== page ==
Rossendale Free Press - - Club News -

GUEST pre­sen­ter Bill Hig­gin­botham from the Bolton So­ci­ety made a wel­come re­turn with a pro­gramme ‘Mu­sic from Es­to­nia’, which was in­spired by his visit to the cap­i­tal city, Tallin.

The small­est of the Baltic States, it gained in­de­pen­dence from Rus­sia af­ter 125 years of strug­gle.

Es­to­nia has a long and fine choral tra­di­tion, of­ten dis­play­ing sub­ver­sive, anti-Rus­sian sen­ti­ments, so fit­tingly, we opened with ‘The Singer’ by com­poser Veljo Tormis, a con­tem­po­rary of Arvo Part.

This ar­rest­ing piece used a male cho­rus, or­gan, terse drum beats and cym­bal.

The melodic or­ches­tral work by Eller called ‘Dusk’, writ­ten in 1917 also ar­tic­u­lated the de­sire for an in­de­pen­dent re­pub­lic with a rhap­sodic theme by the strings.

Then fol­lowed Tormis’ strik­ing choral piece ‘An Abo­rig­i­nal’ Song in which one word, ‘taboo’ is sung, chanted and shouted, ac­com­pa­nied by drums.

It al­ludes to Rus­sian rules as to what could or could not be ex­pressed in mu­si­cal com­po­si­tion.

Arto Lemba stud­ied in St Peters­burg and in con­trast to the former com­posers, his first Pi­ano Con­certo of 1910 is in the Rus­sian Ro­man­tic tra­di­tion.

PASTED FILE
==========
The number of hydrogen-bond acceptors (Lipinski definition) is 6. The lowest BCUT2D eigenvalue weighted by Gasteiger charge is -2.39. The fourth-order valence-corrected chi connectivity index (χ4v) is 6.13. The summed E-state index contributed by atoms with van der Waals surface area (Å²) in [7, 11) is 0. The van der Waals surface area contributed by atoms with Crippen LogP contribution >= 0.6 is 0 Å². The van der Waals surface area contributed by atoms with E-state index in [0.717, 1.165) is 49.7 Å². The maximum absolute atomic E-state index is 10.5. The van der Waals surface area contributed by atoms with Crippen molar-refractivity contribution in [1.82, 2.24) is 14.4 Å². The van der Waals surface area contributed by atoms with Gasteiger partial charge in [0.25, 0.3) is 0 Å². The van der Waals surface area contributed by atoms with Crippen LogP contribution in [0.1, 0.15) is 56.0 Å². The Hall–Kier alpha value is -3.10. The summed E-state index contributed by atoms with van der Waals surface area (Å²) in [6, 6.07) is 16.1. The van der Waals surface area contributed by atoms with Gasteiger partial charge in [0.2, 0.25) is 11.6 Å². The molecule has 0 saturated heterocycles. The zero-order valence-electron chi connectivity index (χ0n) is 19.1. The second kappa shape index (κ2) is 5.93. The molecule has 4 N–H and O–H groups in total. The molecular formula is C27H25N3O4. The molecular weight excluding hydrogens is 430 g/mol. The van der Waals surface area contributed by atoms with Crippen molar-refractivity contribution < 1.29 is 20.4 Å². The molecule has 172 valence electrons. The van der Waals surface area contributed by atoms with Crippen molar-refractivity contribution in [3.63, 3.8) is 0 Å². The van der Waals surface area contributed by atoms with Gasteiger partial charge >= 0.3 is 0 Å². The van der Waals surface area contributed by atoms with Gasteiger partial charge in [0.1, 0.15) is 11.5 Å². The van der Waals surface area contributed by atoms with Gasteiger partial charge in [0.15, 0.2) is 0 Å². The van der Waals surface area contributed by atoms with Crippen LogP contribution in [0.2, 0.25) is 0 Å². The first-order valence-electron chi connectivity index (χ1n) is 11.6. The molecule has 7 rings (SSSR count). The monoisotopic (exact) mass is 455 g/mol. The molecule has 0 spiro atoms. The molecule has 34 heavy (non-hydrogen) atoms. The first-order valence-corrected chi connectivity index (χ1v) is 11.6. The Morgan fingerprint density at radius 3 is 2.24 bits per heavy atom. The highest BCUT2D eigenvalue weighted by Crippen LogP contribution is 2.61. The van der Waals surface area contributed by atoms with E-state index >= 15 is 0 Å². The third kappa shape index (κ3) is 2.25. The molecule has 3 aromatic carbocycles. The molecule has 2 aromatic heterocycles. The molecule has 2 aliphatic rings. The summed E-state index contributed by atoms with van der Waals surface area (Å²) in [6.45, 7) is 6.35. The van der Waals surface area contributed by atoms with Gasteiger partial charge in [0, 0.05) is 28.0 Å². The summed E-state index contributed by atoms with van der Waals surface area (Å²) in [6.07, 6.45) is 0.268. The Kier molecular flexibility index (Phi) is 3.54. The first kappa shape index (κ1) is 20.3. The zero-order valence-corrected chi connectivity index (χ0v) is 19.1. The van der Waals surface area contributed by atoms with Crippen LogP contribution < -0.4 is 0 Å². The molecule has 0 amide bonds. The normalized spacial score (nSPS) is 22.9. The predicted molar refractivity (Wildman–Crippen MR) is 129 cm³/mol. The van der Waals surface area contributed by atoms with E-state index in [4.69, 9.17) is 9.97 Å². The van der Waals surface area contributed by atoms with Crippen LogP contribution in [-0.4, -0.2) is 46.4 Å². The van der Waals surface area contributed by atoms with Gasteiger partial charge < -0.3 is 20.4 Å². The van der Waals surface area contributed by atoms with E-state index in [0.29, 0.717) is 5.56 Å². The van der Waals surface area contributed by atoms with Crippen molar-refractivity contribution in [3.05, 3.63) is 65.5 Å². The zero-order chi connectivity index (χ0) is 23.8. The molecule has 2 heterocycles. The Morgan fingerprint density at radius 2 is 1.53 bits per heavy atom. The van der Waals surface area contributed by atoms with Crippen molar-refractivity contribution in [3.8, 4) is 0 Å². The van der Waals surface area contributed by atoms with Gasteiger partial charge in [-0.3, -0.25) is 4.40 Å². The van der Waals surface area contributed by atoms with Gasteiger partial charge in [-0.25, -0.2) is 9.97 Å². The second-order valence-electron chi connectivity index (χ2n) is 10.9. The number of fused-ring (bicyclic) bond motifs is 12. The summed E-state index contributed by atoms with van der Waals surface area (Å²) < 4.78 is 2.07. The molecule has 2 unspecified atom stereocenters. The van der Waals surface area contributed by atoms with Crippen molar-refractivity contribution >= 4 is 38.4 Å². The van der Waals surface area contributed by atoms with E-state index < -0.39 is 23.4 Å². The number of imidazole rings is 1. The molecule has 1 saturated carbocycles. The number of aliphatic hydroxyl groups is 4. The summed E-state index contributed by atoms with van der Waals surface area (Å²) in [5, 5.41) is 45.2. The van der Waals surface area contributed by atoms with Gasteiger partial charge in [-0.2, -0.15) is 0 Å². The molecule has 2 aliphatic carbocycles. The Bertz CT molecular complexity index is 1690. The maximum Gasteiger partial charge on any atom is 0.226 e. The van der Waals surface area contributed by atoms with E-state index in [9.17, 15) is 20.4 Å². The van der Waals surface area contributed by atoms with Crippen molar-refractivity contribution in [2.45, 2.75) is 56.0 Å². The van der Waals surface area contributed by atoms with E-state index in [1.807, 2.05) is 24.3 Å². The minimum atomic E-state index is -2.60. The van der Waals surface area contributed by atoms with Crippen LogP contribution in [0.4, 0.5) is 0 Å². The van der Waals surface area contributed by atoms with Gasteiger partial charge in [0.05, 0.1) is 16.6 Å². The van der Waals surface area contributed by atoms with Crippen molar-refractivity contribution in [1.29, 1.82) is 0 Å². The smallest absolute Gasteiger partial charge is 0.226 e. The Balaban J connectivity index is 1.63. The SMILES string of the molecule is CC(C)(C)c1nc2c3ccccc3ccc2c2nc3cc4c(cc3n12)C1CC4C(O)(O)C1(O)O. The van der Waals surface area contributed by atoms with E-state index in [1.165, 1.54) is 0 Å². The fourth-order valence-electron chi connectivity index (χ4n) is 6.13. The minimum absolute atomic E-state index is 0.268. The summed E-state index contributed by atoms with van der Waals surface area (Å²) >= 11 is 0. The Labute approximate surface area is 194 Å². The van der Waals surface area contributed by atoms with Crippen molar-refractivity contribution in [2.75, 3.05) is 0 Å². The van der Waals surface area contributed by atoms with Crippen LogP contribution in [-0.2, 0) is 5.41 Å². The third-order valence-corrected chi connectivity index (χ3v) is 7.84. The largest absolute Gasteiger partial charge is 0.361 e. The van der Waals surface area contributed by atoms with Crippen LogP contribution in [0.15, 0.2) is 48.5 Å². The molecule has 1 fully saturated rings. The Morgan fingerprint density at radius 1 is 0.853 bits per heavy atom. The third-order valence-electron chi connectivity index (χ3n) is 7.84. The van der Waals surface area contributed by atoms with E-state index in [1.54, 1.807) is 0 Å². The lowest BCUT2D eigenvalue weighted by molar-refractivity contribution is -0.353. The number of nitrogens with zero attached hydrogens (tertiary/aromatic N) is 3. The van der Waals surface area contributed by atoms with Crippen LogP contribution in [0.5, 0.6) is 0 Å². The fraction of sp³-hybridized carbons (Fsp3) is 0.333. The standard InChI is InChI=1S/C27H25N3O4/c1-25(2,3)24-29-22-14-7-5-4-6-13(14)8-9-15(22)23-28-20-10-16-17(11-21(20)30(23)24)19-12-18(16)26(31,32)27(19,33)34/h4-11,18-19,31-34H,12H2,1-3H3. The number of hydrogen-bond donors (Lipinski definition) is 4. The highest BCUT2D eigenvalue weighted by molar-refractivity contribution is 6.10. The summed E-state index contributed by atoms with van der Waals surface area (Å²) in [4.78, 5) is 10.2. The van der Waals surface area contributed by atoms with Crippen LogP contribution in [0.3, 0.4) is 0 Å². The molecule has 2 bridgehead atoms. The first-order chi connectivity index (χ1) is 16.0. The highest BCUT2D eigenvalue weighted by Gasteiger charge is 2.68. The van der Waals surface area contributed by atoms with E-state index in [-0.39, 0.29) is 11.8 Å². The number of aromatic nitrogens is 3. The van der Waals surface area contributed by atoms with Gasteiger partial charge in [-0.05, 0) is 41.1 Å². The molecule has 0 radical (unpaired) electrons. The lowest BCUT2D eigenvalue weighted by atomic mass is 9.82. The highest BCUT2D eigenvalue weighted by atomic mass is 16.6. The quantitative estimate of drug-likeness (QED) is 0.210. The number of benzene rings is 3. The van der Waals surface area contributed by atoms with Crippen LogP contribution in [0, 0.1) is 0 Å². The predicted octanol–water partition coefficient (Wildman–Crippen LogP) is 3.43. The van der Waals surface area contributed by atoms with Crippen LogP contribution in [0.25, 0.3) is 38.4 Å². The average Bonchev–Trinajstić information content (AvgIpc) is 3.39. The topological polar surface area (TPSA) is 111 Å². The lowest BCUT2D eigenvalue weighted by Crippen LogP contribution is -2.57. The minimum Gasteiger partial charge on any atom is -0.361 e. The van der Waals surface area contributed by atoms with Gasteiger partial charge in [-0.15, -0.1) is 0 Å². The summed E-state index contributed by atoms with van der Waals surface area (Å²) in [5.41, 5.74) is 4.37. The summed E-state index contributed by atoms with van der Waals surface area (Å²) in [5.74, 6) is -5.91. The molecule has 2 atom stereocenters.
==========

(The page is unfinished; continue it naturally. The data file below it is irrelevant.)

Post in­ter­val came another fas­ci­nat­ing choral work by Tormis called ‘Forg­ing the Sam­ple’, re­fer­ring to the mak­ing of a mag­i­cal ob­ject, hark­ing back to Es­to­nian leg­end.

The next com­poser, Tu­bin, wrote 11 sym­phonies.

We heard his third, the ‘Heroic’ (1940-42), a pa­tri­otic work which pro­gressed to a tri­umphant fi­nale.

Es­to­nia held its first Na­tional Song Fes­ti­val in 1889 and we con­cluded with an up­lift­ing piece from the fes­ti­val of 1994 en­ti­tled ‘My Home­land is All My Joy’.

Dur­ing the ‘singing rev­o­lu­tion’ of 1991, this song was broad­cast world­wide.

It was an ap­pro­pri­ate fi­nale to a fas­ci­nat­ing mu­si­cal even­ing.

The next meet­ing is on Oc­to­ber 5.

For de­tails con­tact Richard Hall on 01706 823490 or richard.w@ hall45.eclipse.co.uk.

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